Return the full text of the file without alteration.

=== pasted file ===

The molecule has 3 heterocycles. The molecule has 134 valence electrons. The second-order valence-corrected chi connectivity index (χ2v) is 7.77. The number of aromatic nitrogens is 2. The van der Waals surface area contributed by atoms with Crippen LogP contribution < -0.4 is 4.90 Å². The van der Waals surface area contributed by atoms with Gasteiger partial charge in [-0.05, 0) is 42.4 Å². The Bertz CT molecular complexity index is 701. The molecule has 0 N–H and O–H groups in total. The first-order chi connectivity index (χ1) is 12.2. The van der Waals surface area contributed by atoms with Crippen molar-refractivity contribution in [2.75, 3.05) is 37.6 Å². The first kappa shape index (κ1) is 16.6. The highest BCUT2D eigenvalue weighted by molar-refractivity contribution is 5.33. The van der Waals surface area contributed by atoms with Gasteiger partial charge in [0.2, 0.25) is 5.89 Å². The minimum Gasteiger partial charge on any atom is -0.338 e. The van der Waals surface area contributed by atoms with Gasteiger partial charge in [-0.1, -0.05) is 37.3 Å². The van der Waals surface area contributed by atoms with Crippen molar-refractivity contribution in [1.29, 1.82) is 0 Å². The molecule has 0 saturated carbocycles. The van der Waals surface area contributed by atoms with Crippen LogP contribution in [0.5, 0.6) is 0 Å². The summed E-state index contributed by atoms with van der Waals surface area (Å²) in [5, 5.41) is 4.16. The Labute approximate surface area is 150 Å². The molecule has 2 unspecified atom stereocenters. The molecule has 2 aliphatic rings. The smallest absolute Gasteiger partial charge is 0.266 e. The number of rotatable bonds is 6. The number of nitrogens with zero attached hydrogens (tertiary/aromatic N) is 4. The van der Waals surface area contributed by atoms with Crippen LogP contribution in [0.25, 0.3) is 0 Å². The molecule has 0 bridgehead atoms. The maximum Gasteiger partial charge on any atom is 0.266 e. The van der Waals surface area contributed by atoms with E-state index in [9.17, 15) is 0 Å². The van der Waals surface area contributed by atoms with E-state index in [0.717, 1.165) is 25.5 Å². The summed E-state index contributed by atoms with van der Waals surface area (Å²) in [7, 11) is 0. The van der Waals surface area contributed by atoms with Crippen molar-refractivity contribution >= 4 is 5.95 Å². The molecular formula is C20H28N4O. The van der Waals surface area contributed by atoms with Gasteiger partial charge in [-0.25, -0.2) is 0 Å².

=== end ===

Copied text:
The molecule has 3 heterocycles. The molecule has 134 valence electrons. The second-order valence-corrected chi connectivity index (χ2v) is 7.77. The number of aromatic nitrogens is 2. The van der Waals surface area contributed by atoms with Crippen LogP contribution < -0.4 is 4.90 Å². The van der Waals surface area contributed by atoms with Gasteiger partial charge in [-0.05, 0) is 42.4 Å². The Bertz CT molecular complexity index is 701. The molecule has 0 N–H and O–H groups in total. The first-order chi connectivity index (χ1) is 12.2. The van der Waals surface area contributed by atoms with Crippen molar-refractivity contribution in [2.75, 3.05) is 37.6 Å². The first kappa shape index (κ1) is 16.6. The highest BCUT2D eigenvalue weighted by molar-refractivity contribution is 5.33. The van der Waals surface area contributed by atoms with Gasteiger partial charge in [0.2, 0.25) is 5.89 Å². The minimum Gasteiger partial charge on any atom is -0.338 e. The van der Waals surface area contributed by atoms with Gasteiger partial charge in [-0.1, -0.05) is 37.3 Å². The van der Waals surface area contributed by atoms with Crippen molar-refractivity contribution in [1.29, 1.82) is 0 Å². The molecule has 0 saturated carbocycles. The van der Waals surface area contributed by atoms with Crippen LogP contribution in [0.5, 0.6) is 0 Å². The summed E-state index contributed by atoms with van der Waals surface area (Å²) in [5, 5.41) is 4.16. The Labute approximate surface area is 150 Å². The molecule has 2 unspecified atom stereocenters. The molecule has 2 aliphatic rings. The smallest absolute Gasteiger partial charge is 0.266 e. The number of rotatable bonds is 6. The number of nitrogens with zero attached hydrogens (tertiary/aromatic N) is 4. The van der Waals surface area contributed by atoms with Crippen LogP contribution in [0.25, 0.3) is 0 Å². The molecule has 0 bridgehead atoms. The maximum Gasteiger partial charge on any atom is 0.266 e. The van der Waals surface area contributed by atoms with E-state index in [9.17, 15) is 0 Å². The van der Waals surface area contributed by atoms with E-state index in [0.717, 1.165) is 25.5 Å². The summed E-state index contributed by atoms with van der Waals surface area (Å²) in [7, 11) is 0. The van der Waals surface area contributed by atoms with Crippen molar-refractivity contribution >= 4 is 5.95 Å². The molecular formula is C20H28N4O. The van der Waals surface area contributed by atoms with Gasteiger partial charge in [-0.25, -0.2) is 0 Å².